BIG jewellery is the thing. The bigger the better. But even costume jewellery can set you back quite a few quid, and if you’re into fashion it’s nicer to wear something unique.
Bead shops, charity shops and haberdashery departments
Luckily there are plenty of bead shops online, and many towns have one on the high street. In Brighton we have two, both on the same street and both selling different types of beads. Haberdashery departments in traditional department stores are often good sources of beads. And charity shops are brilliant, often packed with masses of glorious vintage necklaces: pearls, crystal beads and lovely glass ones that you can dismantle.
Wonderful fishing nylon
My favourite material for stringing beads is fishing nylon. You can buy reels of it in various thicknesses and strengths from specialist fishing shops and online, and it’s as cheap as chips. Get a decent thickness – I tend to use the type that fishermen use to catch fish weighing up to 20lbs, so it’s good and strong.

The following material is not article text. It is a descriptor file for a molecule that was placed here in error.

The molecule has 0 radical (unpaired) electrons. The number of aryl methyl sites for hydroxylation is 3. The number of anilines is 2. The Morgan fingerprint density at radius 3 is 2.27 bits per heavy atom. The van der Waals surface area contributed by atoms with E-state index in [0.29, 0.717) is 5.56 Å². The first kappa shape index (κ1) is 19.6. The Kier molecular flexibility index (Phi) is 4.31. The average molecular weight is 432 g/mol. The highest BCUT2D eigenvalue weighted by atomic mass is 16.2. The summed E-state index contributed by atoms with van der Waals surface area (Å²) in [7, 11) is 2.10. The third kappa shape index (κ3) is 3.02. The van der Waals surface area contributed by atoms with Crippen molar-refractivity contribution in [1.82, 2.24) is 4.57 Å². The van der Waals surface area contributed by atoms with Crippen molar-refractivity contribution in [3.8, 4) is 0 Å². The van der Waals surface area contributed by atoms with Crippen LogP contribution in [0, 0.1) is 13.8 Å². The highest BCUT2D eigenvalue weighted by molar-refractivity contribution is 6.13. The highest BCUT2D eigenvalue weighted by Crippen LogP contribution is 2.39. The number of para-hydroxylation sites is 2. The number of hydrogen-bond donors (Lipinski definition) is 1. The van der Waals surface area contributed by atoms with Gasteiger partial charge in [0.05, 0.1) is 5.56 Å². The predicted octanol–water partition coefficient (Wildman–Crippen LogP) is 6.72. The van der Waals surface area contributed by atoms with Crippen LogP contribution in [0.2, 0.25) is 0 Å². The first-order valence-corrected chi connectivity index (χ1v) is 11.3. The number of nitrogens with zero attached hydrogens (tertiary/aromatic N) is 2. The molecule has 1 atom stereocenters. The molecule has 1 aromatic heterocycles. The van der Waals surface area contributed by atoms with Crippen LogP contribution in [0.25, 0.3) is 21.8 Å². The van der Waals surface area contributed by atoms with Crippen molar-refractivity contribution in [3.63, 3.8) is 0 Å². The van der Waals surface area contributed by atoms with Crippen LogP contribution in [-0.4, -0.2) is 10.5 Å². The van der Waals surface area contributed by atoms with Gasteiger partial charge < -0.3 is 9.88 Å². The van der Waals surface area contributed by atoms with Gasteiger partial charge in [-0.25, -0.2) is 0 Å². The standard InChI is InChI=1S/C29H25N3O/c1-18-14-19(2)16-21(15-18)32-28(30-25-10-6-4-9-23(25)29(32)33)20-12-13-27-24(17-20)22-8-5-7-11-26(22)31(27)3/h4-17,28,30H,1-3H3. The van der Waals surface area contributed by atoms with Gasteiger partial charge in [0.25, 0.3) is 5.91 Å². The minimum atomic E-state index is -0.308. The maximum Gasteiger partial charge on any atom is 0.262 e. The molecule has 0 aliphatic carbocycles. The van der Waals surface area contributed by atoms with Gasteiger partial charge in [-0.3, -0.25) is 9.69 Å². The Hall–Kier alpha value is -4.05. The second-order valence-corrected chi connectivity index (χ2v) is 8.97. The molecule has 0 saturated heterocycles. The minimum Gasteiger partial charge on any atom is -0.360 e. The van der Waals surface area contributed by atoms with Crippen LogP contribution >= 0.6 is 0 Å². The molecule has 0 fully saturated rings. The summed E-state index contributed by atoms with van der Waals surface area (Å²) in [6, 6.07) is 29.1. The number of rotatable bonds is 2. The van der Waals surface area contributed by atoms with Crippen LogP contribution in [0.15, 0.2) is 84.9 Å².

Fishing nylon is a bit of a bugger to tie. It’s slippery and it unravels. So I tie at least three knots then use a lighter to carefully melt the loose ends so the knots can’t slip. Just don’t breathe in the fumes!
DIY papier mache bangles and bracelets
What about bangles? The cardboard centre from rolls of sellotape, masking tape and gaffer tape make an excellent basis for gorgeously funky bracelets. They’re exactly the right size. Here’s how to do it:
- cut a load of strips of newspaper a couple of centimetres wide
- mix a small amount of wallpaper paste in a bowl
- wind the strips around your cardboard ring, pasting each layer firmly down
- keep going until you have the thickness you want – you can create massive, thick bracelets or delicate thinner ones – they both look fab
- put it in the airing cupboard to dry for a couple of days
- when it’s dry, you’ll find your card and papier mache ring is solid as a rock. Paper is incredibly strong, especially when you’ve layered and glued it. The Chinese and Japanese make stunning furniture from papier mache, and it has much the same strength as the wood it once was
- you can paint your bangles using acrylics then varnish them using everyday wood varnish. Tulip 3d craft paints, glitter glues and stick-on jewels are perfect for creating beautiful designs. Or cut some strips of pretty fabric, wind them around your bangle and glue each layer with PVA, which dries clear for an incredibly tough and durable finish